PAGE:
There are several other areas where support may be of vital importance, apart from specifically in a course. Simpson (2008) cover some of those within learning motivation. At Lund University there is an Academic Support Centre (ASC) where students can get help and support with writing, study skills, speaking and presentation skills etc. The ASC, which just recently celebrated its 10th anniversary, has seen a growing demand for its services over the past years. Study guidance is also available. Though these supporting functions may be helpful, Simpson suggests there may be a need for other kinds of input to this area and suggests theories of learning motivation of interest to open and distance learning educators. He refers to Anderson (2003) suggesting that motivation is the best predictor of student retention. More about this on:

The learning experience from this FDOL course has pointed out some areas for development in the courses we are currently running. As mentioned in an earlier post ( changes have been made to the support given from teachers and further changes are being discussed…


Collaboration anywhere in sight?

Having started compulsory school in Sweden in 1969 (curriculum LGr69 = Läroplan för Grundskolan 1969), I have a deeply ingrained distrust in anything remotely like groupwork. Really good idea on the whole, mostly really badly managed in reality. I wonder whether the term “collaborative learning” existed in 1969? Most students, I believe also those not subjected to LGr69 at an early stage, dislike groupwork, and for a number of good reasons; a perceived asymmetry in level of commitment, effort and quality of individual contributions, lack of shared goals and an imbalance between individual and collective grades. These reasons are mentioned in Capdeferro & Romero’s paper about online learners (2012), but I believe the very same irritants are applicable to any campus course.

Along the way I started working as a teacher in a PBL-setting and got interested in life in tutorial groups. The role of the tutor in such groups varies to a large extent from the traditional teacher role, and as I found this challenging I went about learning more about group dynamics to improve my skills in managing the groups. The difference between what I remember from the groupwork of my school days and PBL lies in the surrounding framework and the managerial skills of the tutors; a firm structure of a course, specified intended learning outcomes, rules about how to conduct the activities in the group and at the onset of the course an active tutor to guide students.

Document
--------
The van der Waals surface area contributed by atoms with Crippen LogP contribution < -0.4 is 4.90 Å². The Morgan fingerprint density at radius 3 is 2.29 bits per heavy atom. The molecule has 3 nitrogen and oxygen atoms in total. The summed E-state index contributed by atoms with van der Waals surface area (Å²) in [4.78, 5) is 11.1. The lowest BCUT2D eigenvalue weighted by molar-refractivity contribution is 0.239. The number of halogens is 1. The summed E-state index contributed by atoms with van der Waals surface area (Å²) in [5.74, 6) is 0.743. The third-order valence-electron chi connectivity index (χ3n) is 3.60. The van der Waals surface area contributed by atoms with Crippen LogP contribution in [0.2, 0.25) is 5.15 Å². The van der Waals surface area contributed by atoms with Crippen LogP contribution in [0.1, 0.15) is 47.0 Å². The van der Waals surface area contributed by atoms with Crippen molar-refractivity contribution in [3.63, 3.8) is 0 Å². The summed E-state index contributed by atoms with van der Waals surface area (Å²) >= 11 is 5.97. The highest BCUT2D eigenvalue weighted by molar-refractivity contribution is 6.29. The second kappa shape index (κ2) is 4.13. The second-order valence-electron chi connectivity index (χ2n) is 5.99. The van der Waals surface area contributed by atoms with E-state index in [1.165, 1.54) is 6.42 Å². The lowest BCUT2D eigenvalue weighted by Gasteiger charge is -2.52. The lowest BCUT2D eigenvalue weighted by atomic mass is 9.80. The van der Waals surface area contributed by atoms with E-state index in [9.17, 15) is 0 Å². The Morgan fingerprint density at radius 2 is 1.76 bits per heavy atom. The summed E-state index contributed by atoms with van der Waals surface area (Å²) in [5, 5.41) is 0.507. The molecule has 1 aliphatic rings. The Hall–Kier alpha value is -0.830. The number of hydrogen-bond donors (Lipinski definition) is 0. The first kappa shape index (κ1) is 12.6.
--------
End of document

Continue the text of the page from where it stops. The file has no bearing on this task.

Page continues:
The collaboration that goes on in a PBL-group is supposed to emulate the natural problem-solving process in real life workplaces (e.g. clinical work in a hospital), but is a meticulously fabricated construction no matter how you look at it. A bit like practising swimming strokes out of the water, but probably as good as it gets.

In a PBL-group there are four levels or aspects of the work that can be observed: content of subject matter, working method, group dynamics (process) and metacognition. When you set about working as a tutor, the first thing you worry about is whether the students will cover the intended material and learn according to plan. To guide the work there are intended learning outcomes and for the tutor (usually) a tutor guide. When you’re satisfied that will come out about right, your next worry is if the group is working according to the set rules, i.e. the problem solving process. For that you have the “Seven Jump” describing the process. The group process or dynamics is the next issue to be addressed. For this, each newly-formed group is requested to draw up a contract for their prospective work. The contract is then used for evaluation after (some) group sessions. Lastly, there is the question of metacognition. This is addressed by asking questions like “How are we doing with this group work?” or “Could we do this more efficiently?”.

The work in the PBL group in the FDOL course has been less structured, but the four levels described above have been on my mind at times. The intended learning outcomes and tasks are described under each topic and the COOL FISh design points out the “how”. Each group participant assumes responsibility for his or her own work and outcome, and also for contributing to the joint effort. The metacognitive reflective part has been done partly individually, partly in the group.

In this FDOL course the real collaboration started after I’d gotten over the initial obstacles and was starting to find my way around the different tools and spaces. To be able to collaborate you need to truly feel you can contribute towards the shared work and not feel you are held back by technicalities, which is something to consider when choosing tools for educational purposes.